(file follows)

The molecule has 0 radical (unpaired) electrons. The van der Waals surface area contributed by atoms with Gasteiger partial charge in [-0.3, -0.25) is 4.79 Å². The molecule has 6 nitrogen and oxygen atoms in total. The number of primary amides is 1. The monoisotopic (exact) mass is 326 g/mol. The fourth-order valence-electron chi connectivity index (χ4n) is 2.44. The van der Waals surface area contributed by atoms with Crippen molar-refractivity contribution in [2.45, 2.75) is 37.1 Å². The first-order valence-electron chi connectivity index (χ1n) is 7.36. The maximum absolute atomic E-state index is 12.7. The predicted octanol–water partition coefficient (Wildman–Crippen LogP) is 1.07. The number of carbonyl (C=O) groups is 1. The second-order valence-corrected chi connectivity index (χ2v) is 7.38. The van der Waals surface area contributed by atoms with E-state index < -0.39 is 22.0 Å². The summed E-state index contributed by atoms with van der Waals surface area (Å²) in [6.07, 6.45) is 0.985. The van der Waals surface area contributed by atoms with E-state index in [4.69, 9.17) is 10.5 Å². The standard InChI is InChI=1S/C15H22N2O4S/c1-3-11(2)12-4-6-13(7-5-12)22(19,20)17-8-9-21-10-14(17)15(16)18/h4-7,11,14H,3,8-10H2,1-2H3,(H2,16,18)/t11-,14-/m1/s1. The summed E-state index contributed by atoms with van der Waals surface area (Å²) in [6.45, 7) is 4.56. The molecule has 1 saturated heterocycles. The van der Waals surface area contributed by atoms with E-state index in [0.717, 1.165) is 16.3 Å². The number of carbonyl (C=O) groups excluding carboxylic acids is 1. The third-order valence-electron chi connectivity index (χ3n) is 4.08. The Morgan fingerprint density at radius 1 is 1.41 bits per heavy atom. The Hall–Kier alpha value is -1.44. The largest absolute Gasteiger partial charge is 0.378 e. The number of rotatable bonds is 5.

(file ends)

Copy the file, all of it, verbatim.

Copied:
The molecule has 0 radical (unpaired) electrons. The van der Waals surface area contributed by atoms with Gasteiger partial charge in [-0.3, -0.25) is 4.79 Å². The molecule has 6 nitrogen and oxygen atoms in total. The number of primary amides is 1. The monoisotopic (exact) mass is 326 g/mol. The fourth-order valence-electron chi connectivity index (χ4n) is 2.44. The van der Waals surface area contributed by atoms with Crippen molar-refractivity contribution in [2.45, 2.75) is 37.1 Å². The first-order valence-electron chi connectivity index (χ1n) is 7.36. The maximum absolute atomic E-state index is 12.7. The predicted octanol–water partition coefficient (Wildman–Crippen LogP) is 1.07. The number of carbonyl (C=O) groups is 1. The second-order valence-corrected chi connectivity index (χ2v) is 7.38. The van der Waals surface area contributed by atoms with E-state index < -0.39 is 22.0 Å². The summed E-state index contributed by atoms with van der Waals surface area (Å²) in [6.07, 6.45) is 0.985. The van der Waals surface area contributed by atoms with E-state index in [4.69, 9.17) is 10.5 Å². The standard InChI is InChI=1S/C15H22N2O4S/c1-3-11(2)12-4-6-13(7-5-12)22(19,20)17-8-9-21-10-14(17)15(16)18/h4-7,11,14H,3,8-10H2,1-2H3,(H2,16,18)/t11-,14-/m1/s1. The summed E-state index contributed by atoms with van der Waals surface area (Å²) in [6.45, 7) is 4.56. The molecule has 1 saturated heterocycles. The van der Waals surface area contributed by atoms with E-state index in [0.717, 1.165) is 16.3 Å². The number of carbonyl (C=O) groups excluding carboxylic acids is 1. The third-order valence-electron chi connectivity index (χ3n) is 4.08. The Morgan fingerprint density at radius 1 is 1.41 bits per heavy atom. The Hall–Kier alpha value is -1.44. The largest absolute Gasteiger partial charge is 0.378 e. The number of rotatable bonds is 5.